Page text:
Wednesday, March 26, 2008

Find the Losing Move

I will not have much time to update this blog for the next two weeks. But I have a few items that only need the final touch to be publishable and sometimes I stumble over something on the net stay tuned!

Today I found a tragicomic finish at Streatham & Brixton Chess Club involving Leif Johannessen, my co-author for 'The Ruy Lopez - A Guide for Black'. Actually it's really strange I haven't seen it before. Had I had the black pieces I know I would have shown it to everybody willing to waste a moment. But Leif is a sympathetic young man who may have found the episode more tragic than comic.

It's Beliavsky-L.Johannessen, Linares open 2002:
White to move is trying to win a drawish queen endgame. Can
you find the losing move?

For a variation over the theme, have a look at Tim Krabbe's collection of players resigning in won positions.


Anonymous said...

1. Kf4 - Qb8#

Sverre Johnsen said...

Well spotted!

I have been meditating over the position after 1.fxg6+! fxg6 2.Kf4 (or 2.Qe7+) and it's possible that White has realistic winning chances. Black's c-pawn is very weak and I cannot really see any perpetual checks.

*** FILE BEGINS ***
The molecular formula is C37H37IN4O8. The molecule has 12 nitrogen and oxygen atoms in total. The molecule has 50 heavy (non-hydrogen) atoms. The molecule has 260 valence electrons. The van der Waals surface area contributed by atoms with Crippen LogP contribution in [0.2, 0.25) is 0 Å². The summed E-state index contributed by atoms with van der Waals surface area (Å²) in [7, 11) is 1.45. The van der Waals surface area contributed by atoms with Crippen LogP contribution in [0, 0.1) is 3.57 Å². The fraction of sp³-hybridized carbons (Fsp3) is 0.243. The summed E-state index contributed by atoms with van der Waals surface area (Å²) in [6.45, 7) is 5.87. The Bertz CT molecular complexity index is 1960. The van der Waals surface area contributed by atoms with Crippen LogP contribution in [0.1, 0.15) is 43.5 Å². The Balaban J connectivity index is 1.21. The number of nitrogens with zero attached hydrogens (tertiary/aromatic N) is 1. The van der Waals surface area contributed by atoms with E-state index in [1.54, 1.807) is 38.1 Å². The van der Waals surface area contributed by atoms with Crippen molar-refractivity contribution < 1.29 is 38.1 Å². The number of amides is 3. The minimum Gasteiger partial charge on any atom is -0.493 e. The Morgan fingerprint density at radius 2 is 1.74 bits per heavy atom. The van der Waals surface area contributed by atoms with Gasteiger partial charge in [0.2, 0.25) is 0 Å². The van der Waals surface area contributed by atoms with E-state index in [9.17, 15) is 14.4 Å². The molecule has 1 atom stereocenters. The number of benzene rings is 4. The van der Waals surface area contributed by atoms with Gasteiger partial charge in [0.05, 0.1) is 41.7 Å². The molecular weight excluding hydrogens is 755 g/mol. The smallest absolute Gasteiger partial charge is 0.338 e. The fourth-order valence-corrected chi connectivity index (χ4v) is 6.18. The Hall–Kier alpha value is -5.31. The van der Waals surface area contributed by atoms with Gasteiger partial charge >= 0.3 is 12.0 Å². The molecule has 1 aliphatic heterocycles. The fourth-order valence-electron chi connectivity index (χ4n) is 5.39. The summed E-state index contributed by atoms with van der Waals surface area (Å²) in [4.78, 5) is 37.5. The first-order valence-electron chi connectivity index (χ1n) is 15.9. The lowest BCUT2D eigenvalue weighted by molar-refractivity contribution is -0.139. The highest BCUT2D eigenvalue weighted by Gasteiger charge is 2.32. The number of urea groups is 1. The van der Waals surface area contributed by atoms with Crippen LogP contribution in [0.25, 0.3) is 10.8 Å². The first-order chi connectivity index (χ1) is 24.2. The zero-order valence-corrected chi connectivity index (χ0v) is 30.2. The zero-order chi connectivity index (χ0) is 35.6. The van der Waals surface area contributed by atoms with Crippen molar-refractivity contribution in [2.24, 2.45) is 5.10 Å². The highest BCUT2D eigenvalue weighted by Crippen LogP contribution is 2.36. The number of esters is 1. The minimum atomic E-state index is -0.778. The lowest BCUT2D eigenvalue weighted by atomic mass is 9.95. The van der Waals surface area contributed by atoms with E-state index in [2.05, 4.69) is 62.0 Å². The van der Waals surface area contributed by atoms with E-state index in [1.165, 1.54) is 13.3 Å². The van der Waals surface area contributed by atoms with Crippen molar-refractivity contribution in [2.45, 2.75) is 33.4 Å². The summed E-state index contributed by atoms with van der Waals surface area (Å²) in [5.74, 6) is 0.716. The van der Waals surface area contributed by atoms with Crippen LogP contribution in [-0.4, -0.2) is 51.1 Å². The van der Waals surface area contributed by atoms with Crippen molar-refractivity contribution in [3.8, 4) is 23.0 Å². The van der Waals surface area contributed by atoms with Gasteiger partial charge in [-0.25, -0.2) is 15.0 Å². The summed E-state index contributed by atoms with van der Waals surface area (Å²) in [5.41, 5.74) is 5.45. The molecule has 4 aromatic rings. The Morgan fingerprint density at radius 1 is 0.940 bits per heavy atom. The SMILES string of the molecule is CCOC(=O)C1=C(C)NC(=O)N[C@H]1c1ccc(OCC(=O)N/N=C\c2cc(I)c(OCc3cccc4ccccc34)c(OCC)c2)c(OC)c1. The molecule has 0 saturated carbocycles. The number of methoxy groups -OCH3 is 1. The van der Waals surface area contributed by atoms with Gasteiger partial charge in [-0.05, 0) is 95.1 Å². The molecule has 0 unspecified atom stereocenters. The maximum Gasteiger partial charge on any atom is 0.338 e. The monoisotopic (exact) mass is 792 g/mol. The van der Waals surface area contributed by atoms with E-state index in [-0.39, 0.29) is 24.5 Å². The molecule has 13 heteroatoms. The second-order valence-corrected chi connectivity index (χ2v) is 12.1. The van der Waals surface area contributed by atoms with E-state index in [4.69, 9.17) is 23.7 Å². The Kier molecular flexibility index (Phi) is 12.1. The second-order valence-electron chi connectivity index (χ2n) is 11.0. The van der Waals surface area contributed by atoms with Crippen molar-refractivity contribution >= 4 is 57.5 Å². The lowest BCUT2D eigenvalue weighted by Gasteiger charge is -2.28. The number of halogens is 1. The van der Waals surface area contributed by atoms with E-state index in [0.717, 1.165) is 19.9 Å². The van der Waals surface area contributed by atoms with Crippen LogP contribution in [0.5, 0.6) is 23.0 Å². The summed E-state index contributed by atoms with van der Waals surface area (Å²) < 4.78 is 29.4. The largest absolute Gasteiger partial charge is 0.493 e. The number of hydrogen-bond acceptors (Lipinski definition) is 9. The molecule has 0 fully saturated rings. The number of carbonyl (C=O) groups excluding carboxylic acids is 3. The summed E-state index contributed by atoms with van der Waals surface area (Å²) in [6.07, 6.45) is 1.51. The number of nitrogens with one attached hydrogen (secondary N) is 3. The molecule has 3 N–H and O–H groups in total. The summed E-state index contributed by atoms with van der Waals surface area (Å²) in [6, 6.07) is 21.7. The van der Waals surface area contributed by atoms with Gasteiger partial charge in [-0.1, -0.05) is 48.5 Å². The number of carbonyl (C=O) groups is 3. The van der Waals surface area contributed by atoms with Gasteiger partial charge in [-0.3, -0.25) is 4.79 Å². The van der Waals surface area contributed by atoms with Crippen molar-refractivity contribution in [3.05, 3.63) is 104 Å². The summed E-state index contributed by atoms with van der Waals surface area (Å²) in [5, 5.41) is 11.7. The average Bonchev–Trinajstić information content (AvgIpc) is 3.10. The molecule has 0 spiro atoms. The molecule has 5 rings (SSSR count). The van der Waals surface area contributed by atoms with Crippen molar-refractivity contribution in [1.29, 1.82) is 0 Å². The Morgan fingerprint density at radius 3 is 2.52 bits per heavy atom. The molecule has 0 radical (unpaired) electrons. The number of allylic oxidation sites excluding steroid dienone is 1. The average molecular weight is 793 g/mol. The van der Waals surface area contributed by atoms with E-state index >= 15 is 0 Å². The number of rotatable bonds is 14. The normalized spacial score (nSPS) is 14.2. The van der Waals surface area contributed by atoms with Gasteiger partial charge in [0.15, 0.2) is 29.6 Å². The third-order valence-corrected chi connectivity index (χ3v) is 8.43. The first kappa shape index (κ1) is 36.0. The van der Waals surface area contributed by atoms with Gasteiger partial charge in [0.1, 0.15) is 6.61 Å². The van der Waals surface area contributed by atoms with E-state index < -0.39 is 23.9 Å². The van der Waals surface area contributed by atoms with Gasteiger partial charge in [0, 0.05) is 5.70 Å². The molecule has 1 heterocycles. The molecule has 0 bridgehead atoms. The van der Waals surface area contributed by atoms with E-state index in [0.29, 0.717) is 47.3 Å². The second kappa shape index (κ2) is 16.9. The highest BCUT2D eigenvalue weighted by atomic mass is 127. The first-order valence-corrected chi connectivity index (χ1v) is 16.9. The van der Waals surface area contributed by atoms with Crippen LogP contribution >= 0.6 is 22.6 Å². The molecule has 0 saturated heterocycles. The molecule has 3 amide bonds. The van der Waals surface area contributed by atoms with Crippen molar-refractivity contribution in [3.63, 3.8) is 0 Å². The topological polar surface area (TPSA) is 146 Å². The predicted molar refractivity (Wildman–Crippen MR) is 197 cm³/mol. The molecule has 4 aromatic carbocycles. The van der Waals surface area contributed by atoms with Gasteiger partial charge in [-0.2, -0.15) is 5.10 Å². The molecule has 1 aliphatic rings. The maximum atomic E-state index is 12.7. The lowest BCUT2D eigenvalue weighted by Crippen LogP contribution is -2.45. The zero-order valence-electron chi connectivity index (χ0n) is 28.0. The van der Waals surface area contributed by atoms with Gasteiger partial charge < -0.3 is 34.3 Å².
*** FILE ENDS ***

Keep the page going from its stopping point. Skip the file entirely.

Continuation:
Leif E. Johannessen said...

I have to correct you, Sverre: I saw nothing tragic in this moment, and found it all rather enjoyable:) It shall be mentioned, however, that 2 years later I lost a crucial last round game to... Beliavsky after being completely winning. That cost me the tournament victory. We had a good laugh afterwards about these two games, and how the results should have been the opposite. Btw, it is true that I'm struggling in the queen ending after the correct fg6 fg6 Kf4. I was short of time, and after the immediate Kf4 I was basically just looking for a random check to win some time. After Qb8, it took some time before we - and the spectators - realised that it was actually mate! Beliavsky was a good sport, and took it with a smile, though he must obviously have been upset. A great player and a great gentleman!

Sverre Johnsen said...

Hello Leif,

The quality of their random checks is what distinguishes GMs from us mere mortals!

ejh said...

After Qb8, it took some time before we - and the spectators - realised that it was actually mate!

Also see

Sverre Johnsen said...

An excellent example of the kind of subtleties that decide most games!

By the way (if you are in a position to influence it): A link to my blog from the excellent Streatham & Brixton Chess Club pages would be much appreciated!

Tom Chivers said...

Done Sverre - I am sure our readers will enjoy your blog too if they come looking.

Sverre Johnsen said...

Thank you!

An excellent spot too - right between two of my favorite blogs.